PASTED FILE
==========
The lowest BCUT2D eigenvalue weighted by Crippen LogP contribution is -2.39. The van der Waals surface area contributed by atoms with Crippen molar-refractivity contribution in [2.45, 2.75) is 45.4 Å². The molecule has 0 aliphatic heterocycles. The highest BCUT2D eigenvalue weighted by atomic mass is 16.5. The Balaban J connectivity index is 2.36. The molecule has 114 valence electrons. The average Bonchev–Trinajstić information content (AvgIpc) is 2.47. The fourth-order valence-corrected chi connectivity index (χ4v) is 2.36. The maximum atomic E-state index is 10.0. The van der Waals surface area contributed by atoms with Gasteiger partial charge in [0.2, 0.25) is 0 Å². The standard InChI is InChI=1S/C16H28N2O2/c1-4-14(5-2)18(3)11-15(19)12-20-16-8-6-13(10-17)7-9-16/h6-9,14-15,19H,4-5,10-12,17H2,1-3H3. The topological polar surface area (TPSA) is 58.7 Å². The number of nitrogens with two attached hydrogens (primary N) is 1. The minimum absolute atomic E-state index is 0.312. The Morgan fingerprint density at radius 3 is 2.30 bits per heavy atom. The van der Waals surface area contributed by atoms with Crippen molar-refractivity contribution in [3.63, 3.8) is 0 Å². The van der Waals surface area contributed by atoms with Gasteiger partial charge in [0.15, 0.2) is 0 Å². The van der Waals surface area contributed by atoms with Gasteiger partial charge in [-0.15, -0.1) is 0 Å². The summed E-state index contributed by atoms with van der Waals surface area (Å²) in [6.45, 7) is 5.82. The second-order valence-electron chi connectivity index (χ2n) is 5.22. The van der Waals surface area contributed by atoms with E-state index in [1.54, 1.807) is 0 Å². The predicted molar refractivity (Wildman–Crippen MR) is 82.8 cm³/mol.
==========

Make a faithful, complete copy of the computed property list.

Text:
The lowest BCUT2D eigenvalue weighted by Crippen LogP contribution is -2.39. The van der Waals surface area contributed by atoms with Crippen molar-refractivity contribution in [2.45, 2.75) is 45.4 Å². The molecule has 0 aliphatic heterocycles. The highest BCUT2D eigenvalue weighted by atomic mass is 16.5. The Balaban J connectivity index is 2.36. The molecule has 114 valence electrons. The average Bonchev–Trinajstić information content (AvgIpc) is 2.47. The fourth-order valence-corrected chi connectivity index (χ4v) is 2.36. The maximum atomic E-state index is 10.0. The van der Waals surface area contributed by atoms with Gasteiger partial charge in [0.2, 0.25) is 0 Å². The standard InChI is InChI=1S/C16H28N2O2/c1-4-14(5-2)18(3)11-15(19)12-20-16-8-6-13(10-17)7-9-16/h6-9,14-15,19H,4-5,10-12,17H2,1-3H3. The topological polar surface area (TPSA) is 58.7 Å². The number of nitrogens with two attached hydrogens (primary N) is 1. The minimum absolute atomic E-state index is 0.312. The Morgan fingerprint density at radius 3 is 2.30 bits per heavy atom. The van der Waals surface area contributed by atoms with Crippen molar-refractivity contribution in [3.63, 3.8) is 0 Å². The van der Waals surface area contributed by atoms with Gasteiger partial charge in [0.15, 0.2) is 0 Å². The van der Waals surface area contributed by atoms with Gasteiger partial charge in [-0.15, -0.1) is 0 Å². The summed E-state index contributed by atoms with van der Waals surface area (Å²) in [6.45, 7) is 5.82. The second-order valence-electron chi connectivity index (χ2n) is 5.22. The van der Waals surface area contributed by atoms with E-state index in [1.54, 1.807) is 0 Å². The predicted molar refractivity (Wildman–Crippen MR) is 82.8 cm³/mol.